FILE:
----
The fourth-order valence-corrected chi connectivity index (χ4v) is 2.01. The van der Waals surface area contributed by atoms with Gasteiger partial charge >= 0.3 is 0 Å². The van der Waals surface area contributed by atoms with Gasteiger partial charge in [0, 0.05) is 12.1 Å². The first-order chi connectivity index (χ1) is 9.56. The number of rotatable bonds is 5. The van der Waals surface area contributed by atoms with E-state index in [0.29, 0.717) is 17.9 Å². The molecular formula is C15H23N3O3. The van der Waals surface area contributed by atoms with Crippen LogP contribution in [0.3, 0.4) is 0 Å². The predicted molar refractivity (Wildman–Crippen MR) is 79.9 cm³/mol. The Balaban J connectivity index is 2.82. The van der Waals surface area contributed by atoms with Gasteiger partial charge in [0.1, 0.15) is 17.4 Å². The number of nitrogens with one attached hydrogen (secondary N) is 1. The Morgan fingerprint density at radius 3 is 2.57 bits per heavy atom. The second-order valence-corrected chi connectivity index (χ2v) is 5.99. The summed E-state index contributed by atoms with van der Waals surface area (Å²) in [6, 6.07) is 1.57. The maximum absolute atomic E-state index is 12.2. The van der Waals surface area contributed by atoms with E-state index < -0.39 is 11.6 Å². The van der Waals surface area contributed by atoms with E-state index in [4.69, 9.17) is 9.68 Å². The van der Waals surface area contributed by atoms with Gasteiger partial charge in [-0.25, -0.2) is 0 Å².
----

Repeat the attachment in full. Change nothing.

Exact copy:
The fourth-order valence-corrected chi connectivity index (χ4v) is 2.01. The van der Waals surface area contributed by atoms with Gasteiger partial charge >= 0.3 is 0 Å². The van der Waals surface area contributed by atoms with Gasteiger partial charge in [0, 0.05) is 12.1 Å². The first-order chi connectivity index (χ1) is 9.56. The number of rotatable bonds is 5. The van der Waals surface area contributed by atoms with E-state index in [0.29, 0.717) is 17.9 Å². The molecular formula is C15H23N3O3. The van der Waals surface area contributed by atoms with Crippen LogP contribution in [0.3, 0.4) is 0 Å². The predicted molar refractivity (Wildman–Crippen MR) is 79.9 cm³/mol. The Balaban J connectivity index is 2.82. The van der Waals surface area contributed by atoms with Gasteiger partial charge in [0.1, 0.15) is 17.4 Å². The number of nitrogens with one attached hydrogen (secondary N) is 1. The Morgan fingerprint density at radius 3 is 2.57 bits per heavy atom. The second-order valence-corrected chi connectivity index (χ2v) is 5.99. The summed E-state index contributed by atoms with van der Waals surface area (Å²) in [6, 6.07) is 1.57. The maximum absolute atomic E-state index is 12.2. The van der Waals surface area contributed by atoms with E-state index < -0.39 is 11.6 Å². The van der Waals surface area contributed by atoms with E-state index in [4.69, 9.17) is 9.68 Å². The van der Waals surface area contributed by atoms with Gasteiger partial charge in [-0.25, -0.2) is 0 Å².